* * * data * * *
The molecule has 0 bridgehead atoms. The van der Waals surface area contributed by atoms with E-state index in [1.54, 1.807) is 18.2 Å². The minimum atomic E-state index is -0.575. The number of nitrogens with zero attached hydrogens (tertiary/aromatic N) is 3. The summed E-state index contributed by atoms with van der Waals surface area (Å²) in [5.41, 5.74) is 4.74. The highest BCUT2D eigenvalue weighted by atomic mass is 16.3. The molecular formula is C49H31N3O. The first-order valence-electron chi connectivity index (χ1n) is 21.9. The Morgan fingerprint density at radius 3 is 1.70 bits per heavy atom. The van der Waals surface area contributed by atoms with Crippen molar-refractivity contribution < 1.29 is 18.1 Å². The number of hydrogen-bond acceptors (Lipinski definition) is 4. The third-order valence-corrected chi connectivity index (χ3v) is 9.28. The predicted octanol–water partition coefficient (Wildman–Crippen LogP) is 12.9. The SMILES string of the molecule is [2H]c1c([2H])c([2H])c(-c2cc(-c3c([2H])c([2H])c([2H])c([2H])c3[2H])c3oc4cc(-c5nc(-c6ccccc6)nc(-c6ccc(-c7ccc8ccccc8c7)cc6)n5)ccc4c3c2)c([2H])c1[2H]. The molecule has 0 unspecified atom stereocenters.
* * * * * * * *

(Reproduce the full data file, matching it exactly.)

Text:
The molecule has 0 bridgehead atoms. The van der Waals surface area contributed by atoms with E-state index in [1.54, 1.807) is 18.2 Å². The minimum atomic E-state index is -0.575. The number of nitrogens with zero attached hydrogens (tertiary/aromatic N) is 3. The summed E-state index contributed by atoms with van der Waals surface area (Å²) in [5.41, 5.74) is 4.74. The highest BCUT2D eigenvalue weighted by atomic mass is 16.3. The molecular formula is C49H31N3O. The first-order valence-electron chi connectivity index (χ1n) is 21.9. The Morgan fingerprint density at radius 3 is 1.70 bits per heavy atom. The van der Waals surface area contributed by atoms with Crippen molar-refractivity contribution < 1.29 is 18.1 Å². The number of hydrogen-bond acceptors (Lipinski definition) is 4. The third-order valence-corrected chi connectivity index (χ3v) is 9.28. The predicted octanol–water partition coefficient (Wildman–Crippen LogP) is 12.9. The SMILES string of the molecule is [2H]c1c([2H])c([2H])c(-c2cc(-c3c([2H])c([2H])c([2H])c([2H])c3[2H])c3oc4cc(-c5nc(-c6ccccc6)nc(-c6ccc(-c7ccc8ccccc8c7)cc6)n5)ccc4c3c2)c([2H])c1[2H]. The molecule has 0 unspecified atom stereocenters.